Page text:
• Turn the contents of the saucepan into a buttered platter, and lightly butter the surface of the panada in order to avoid its drying while it cools.


  • Put into a small saucepan one-half pint of water, a little salt, and two oz. of butter. When the liquid boils add five oz. of sifted flour thereto, stirring the while over a brisk fire until it reaches the consistence described in the case of bread panada. Use the same precautions with regard to cooling.



  • Put into a stew pan four oz. of sifted flour, the yolks of four eggs, a little salt, pepper, and nutmeg. Now add by degrees three oz. of melted butter and dilute with one-half pint of boiled milk.
  • Pass through a strainer, stir over the fire until the boil is reached; set to cook for five minutes while gently wielding the whisk, and cool as in the preceding cases.



  • Remove the tendons from, and cut into cubes, one lb. of chicken-meat.
  • Pound, and add one-third oz. of salt, a little pepper and nutmeg. When the meat is well pounded remove it from the mortar, and place in its stead one-half lb. of very cold panada (see above).
  • Finely pound this panada, and then add one-half lb. of butter thereto, taking care that the two ingredients mix thoroughly.
  • Now put in the chicken-meat, and wield the pestle vigorously until the whole mass is completely mixed.
  • Finally, add consecutively two whole eggs and the yolks of four, stirring incessantly the while and seeing that each egg is only inserted when the one preceding it has become perfectly incorporated with the mass. Rub through a sieve, put the forcemeat into a basin, and smooth it with a wooden spoon.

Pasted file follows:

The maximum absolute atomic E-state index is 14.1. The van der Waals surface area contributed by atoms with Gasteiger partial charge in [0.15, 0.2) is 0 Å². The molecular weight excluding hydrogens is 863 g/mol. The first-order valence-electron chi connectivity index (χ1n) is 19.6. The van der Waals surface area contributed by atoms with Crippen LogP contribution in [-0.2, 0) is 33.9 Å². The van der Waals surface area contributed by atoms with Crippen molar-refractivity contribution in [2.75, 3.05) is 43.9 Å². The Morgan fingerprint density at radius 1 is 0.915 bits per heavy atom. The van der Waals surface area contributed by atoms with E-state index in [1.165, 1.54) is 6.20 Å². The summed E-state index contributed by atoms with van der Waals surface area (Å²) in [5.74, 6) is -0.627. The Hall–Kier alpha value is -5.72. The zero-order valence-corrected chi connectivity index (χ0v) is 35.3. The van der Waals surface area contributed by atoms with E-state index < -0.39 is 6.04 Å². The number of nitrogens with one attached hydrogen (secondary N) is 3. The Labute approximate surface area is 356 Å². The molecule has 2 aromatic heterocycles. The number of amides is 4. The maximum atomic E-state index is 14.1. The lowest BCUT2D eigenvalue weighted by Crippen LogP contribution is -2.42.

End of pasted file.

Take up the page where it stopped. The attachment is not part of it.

• Test the forcemeat by poaching a small portion of it in salted, boiling water. This test, which is indispensable, allows of rectifying the seasoning and the consistence if necessary.
  • If it be found that the forcemeat is too light, a little white of egg could be mingled with it; if, on the other hand, it should be too stiff add a little softened butter.
  • N.B.-By substituting for chicken veal, game, or fish, etc., any kind of forcemeat may be made; for the quantities of the other ingredients remain the same whatever the basic meat may be.


  • Finely pound one lb. of chicken-meat after having removed the tendons, and seasoned with one-quarter oz. of salt, a little pepper and nutmeg.
  • When the meat has been reduced to a fine paste, add, very gradually, two oz. of white of egg.
  • Finish with seven oz. of Frangipan panada, and work vigorously with the pestle until the whole is amalgamated.
  • Strain through a fine sieve, put the forcemeat into a vegetable-pan sufficiently large to allow of ultimately working it with ease, and place it on ice for a good hour.
  • This done, stir the forcemeat (still on the ice) for a few seconds with a wooden spoon, then add, in small quantities at a time, one pint of raw cream.
  • At this stage complete the preparation by adding thereto one-half pint of whipped cream. It should then be found to be very white, smooth, and mellow.
  • Test as directed in the preceding recipe, and add a little white of egg if it be too light, and a little cream if it be too stiff.
  • N.B.-This forcemeat may be prepared from all butcher's meats, game, or fish.


  • Remove the tendons from, trim, and cut into cubes, one lb. of chicken-meat. Season with one oz. of salt, a little pepper and nutmeg.
  • Finely pound, and, when it is reduced to a paste, gradually add the whites of two eggs, vigorously working with the pestle meanwhile.
  • Strain through a fine sieve, put the forcemeat into a vegetable-pan, stir it once more with the wooden spoon for a moment or two, and combine with it, gradually, one pint of thick, fresh cream, working with great caution and keeping the receptacle on ice.